Octavio Daza Latest Poet Inks in Parranda

Octavio Daza Latest Poet Inks in Parranda

Your love grows like a stream and you kneel before it and there may be no more clouds in the sky, many regions may die from the cold, the custom of a people may change, all that will pass, “but your love can never be extinguished, the flame of love that you have lit in me. ”

In the end you discover that all Octavio Daza is a long verse that begins in San Juan del Cesar and ends in each of the dew drops that fall in this country. It is a hymn to our culture. His songs are wing music, just like that night in which the fantastic fireflies burned in the bridal and wet shadow.

The compositions of Octavio Daza are a single long shadow, a single long shadow! And he is the voice of exile and of a blinded well, he is an orphan voice and a great voice that rises behind the curtain thanks to the Zuleta brothers, Claudia from Colombia, Diomedes Díaz, Nicolás Mendoza and Daniel Celedón.

Badillo River, Sanandresana, Nest of love, Linda sabanera, In front of me, Kneeling, The poet’s tiredness, The meaning of my life, The earth is thirsty, My boyfriend and my people, Hey you. It is simply impossible to think of vallenato without Octavio Daza as one of his main figures.

The road to becoming the poet of the vallenato began in Patillal. At six years old, Octavio Daza arrived at this corregimiento and his guitar was the architect of his fledgling inspiration. At a young age he had already died and been reborn of love, he had already traveled the pains of the soul and the waterfalls of hope, he was already floating through the snowy peaks and the multicolored rivers. It was just a matter of capturing them.

First came the dance of animals A cricket played the accordion and the cockroach, the guitar; the wolf played the saxophone and the iguana grabbed it. Is seeing this impossible? For Octavio Daza it was not, and he convinced us of the magic of this peculiar musical band.

Then the 11th Vallenata Legend Festival was held from April 26 to 30, 1978. That time, the winner of the Vallenata Unpublished Song contest was the composer Octavio de Jesús Daza, with Río Badillo. That day, Daza was happier than ever, and when he thought there was no more happiness, the Zuleta Brothers recorded their song.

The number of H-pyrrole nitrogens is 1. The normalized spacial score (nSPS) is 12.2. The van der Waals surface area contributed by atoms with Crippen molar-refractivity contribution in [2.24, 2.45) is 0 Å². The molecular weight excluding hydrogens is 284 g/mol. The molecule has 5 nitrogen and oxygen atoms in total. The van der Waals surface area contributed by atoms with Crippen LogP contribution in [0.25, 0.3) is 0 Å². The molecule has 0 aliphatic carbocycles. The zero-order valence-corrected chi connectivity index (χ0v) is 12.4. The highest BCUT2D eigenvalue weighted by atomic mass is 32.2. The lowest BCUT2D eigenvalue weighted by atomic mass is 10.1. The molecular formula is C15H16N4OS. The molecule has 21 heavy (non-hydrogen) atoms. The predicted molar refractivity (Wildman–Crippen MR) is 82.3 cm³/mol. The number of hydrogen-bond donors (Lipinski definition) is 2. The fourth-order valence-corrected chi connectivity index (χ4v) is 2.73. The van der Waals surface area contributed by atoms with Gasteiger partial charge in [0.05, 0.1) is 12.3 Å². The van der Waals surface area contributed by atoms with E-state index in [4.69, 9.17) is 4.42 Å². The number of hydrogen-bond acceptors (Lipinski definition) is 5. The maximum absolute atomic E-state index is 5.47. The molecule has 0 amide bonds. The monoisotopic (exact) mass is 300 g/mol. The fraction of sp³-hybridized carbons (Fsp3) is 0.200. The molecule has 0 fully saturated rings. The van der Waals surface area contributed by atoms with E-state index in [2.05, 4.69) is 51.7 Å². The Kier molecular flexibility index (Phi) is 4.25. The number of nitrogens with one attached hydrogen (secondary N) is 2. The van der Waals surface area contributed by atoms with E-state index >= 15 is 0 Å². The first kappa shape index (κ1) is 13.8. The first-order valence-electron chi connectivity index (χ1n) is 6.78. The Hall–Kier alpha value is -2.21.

Finally, at the end of the 70s, the fledgling poet became a warrior of music and inspiration itself. Diomedes Díaz, Elberto López, Rafael Orozco and Jorge Oñate did not need a muse, because Daza, with a sword and shield, searched the lands of oblivion for lost words, beautiful words, our words that he rescued with a deep feeling as a weapon.

Verses such as I feel your love in front of me as the student who in despair or because like this, on my knees, how God is worshiped, with this great love I only love you, were witnesses of a short but fruitful legend .

He could have written more, he could have inspired entire generations of vallenateros but the song of a little bird announced one of the most felt losses in Colombia. On January 12, 1980, Octavio Daza was murdered, when he had already filled us with festivals, voices, lyrics and fantastic villages, but with the courage and strength to grant us much more.

Tell me, little bird, why are you sad today I don’t hear the same joy in your song. Tell me if your partner lost or came to share my grief. Or maybe you want to tell the world your nonconformity for what they have done.

You know that the cutest thing I had is also undone so, tell me little bird, why are you alone today, singing and singing with melancholy? I know, I know you miss him. I know, I know that you have in your soul all the love he gave off with his guitar, the same one that cried. Don’t cry anymore, my little bird, that all of us will take care not to forget it.

Charalotte Griffith is assignment Journalist at Chroniclex, Charalotte has covered Business, Politics and many other beats in her Journalism career and is currently living in Cleveland for more than 15 years. Charalotte has appeared periodically on national television shows and also has published her articles many regional publications such as Huffington Post and Mashable etc.

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